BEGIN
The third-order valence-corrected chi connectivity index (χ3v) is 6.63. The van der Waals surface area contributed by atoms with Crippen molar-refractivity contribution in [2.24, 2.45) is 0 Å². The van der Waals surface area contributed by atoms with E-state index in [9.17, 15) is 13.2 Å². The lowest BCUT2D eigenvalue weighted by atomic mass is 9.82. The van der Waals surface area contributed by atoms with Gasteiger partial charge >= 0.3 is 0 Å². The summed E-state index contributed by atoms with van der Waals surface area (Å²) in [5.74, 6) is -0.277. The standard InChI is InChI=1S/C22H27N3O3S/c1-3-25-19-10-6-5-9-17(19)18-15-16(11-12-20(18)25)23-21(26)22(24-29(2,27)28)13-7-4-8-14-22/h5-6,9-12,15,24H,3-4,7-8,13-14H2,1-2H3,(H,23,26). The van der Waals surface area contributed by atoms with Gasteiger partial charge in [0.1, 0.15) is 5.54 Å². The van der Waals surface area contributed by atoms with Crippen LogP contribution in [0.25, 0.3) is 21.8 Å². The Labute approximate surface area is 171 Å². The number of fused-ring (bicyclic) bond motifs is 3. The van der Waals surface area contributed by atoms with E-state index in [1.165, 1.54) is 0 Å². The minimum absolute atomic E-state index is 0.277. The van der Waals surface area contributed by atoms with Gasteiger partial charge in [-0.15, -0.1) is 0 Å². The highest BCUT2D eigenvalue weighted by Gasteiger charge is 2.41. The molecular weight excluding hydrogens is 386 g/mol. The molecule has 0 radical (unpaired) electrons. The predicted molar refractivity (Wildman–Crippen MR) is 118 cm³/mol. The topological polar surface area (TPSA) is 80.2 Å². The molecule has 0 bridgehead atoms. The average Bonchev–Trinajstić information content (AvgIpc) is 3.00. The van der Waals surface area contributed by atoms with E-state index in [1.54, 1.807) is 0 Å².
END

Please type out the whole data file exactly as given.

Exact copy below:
The third-order valence-corrected chi connectivity index (χ3v) is 6.63. The van der Waals surface area contributed by atoms with Crippen molar-refractivity contribution in [2.24, 2.45) is 0 Å². The van der Waals surface area contributed by atoms with E-state index in [9.17, 15) is 13.2 Å². The lowest BCUT2D eigenvalue weighted by atomic mass is 9.82. The van der Waals surface area contributed by atoms with Gasteiger partial charge >= 0.3 is 0 Å². The summed E-state index contributed by atoms with van der Waals surface area (Å²) in [5.74, 6) is -0.277. The standard InChI is InChI=1S/C22H27N3O3S/c1-3-25-19-10-6-5-9-17(19)18-15-16(11-12-20(18)25)23-21(26)22(24-29(2,27)28)13-7-4-8-14-22/h5-6,9-12,15,24H,3-4,7-8,13-14H2,1-2H3,(H,23,26). The van der Waals surface area contributed by atoms with Gasteiger partial charge in [0.1, 0.15) is 5.54 Å². The van der Waals surface area contributed by atoms with Crippen LogP contribution in [0.25, 0.3) is 21.8 Å². The Labute approximate surface area is 171 Å². The number of fused-ring (bicyclic) bond motifs is 3. The van der Waals surface area contributed by atoms with E-state index in [1.165, 1.54) is 0 Å². The minimum absolute atomic E-state index is 0.277. The van der Waals surface area contributed by atoms with Gasteiger partial charge in [-0.15, -0.1) is 0 Å². The highest BCUT2D eigenvalue weighted by Gasteiger charge is 2.41. The molecular weight excluding hydrogens is 386 g/mol. The molecule has 0 radical (unpaired) electrons. The predicted molar refractivity (Wildman–Crippen MR) is 118 cm³/mol. The topological polar surface area (TPSA) is 80.2 Å². The molecule has 0 bridgehead atoms. The average Bonchev–Trinajstić information content (AvgIpc) is 3.00. The van der Waals surface area contributed by atoms with E-state index in [1.54, 1.807) is 0 Å².